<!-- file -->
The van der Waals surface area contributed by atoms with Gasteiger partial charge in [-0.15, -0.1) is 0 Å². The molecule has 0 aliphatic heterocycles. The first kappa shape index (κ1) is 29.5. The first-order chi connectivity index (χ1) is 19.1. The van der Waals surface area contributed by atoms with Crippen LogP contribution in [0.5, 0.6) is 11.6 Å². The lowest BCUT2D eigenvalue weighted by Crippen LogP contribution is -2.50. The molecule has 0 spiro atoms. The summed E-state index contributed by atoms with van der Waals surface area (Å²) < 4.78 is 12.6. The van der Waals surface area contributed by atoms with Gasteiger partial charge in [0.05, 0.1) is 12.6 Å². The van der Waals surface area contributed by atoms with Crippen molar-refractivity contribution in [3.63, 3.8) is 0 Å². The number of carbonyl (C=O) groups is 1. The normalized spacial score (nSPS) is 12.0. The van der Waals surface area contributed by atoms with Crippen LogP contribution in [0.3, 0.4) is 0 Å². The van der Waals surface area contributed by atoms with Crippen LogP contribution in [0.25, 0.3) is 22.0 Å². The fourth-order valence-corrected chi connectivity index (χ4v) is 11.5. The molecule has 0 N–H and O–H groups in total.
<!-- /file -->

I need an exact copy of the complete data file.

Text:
The van der Waals surface area contributed by atoms with Gasteiger partial charge in [-0.15, -0.1) is 0 Å². The molecule has 0 aliphatic heterocycles. The first kappa shape index (κ1) is 29.5. The first-order chi connectivity index (χ1) is 19.1. The van der Waals surface area contributed by atoms with Crippen LogP contribution in [0.5, 0.6) is 11.6 Å². The lowest BCUT2D eigenvalue weighted by Crippen LogP contribution is -2.50. The molecule has 0 spiro atoms. The summed E-state index contributed by atoms with van der Waals surface area (Å²) < 4.78 is 12.6. The van der Waals surface area contributed by atoms with Gasteiger partial charge in [0.05, 0.1) is 12.6 Å². The van der Waals surface area contributed by atoms with Crippen molar-refractivity contribution in [3.63, 3.8) is 0 Å². The number of carbonyl (C=O) groups is 1. The normalized spacial score (nSPS) is 12.0. The van der Waals surface area contributed by atoms with Crippen LogP contribution in [0.3, 0.4) is 0 Å². The van der Waals surface area contributed by atoms with Crippen LogP contribution in [0.25, 0.3) is 22.0 Å². The fourth-order valence-corrected chi connectivity index (χ4v) is 11.5. The molecule has 0 N–H and O–H groups in total.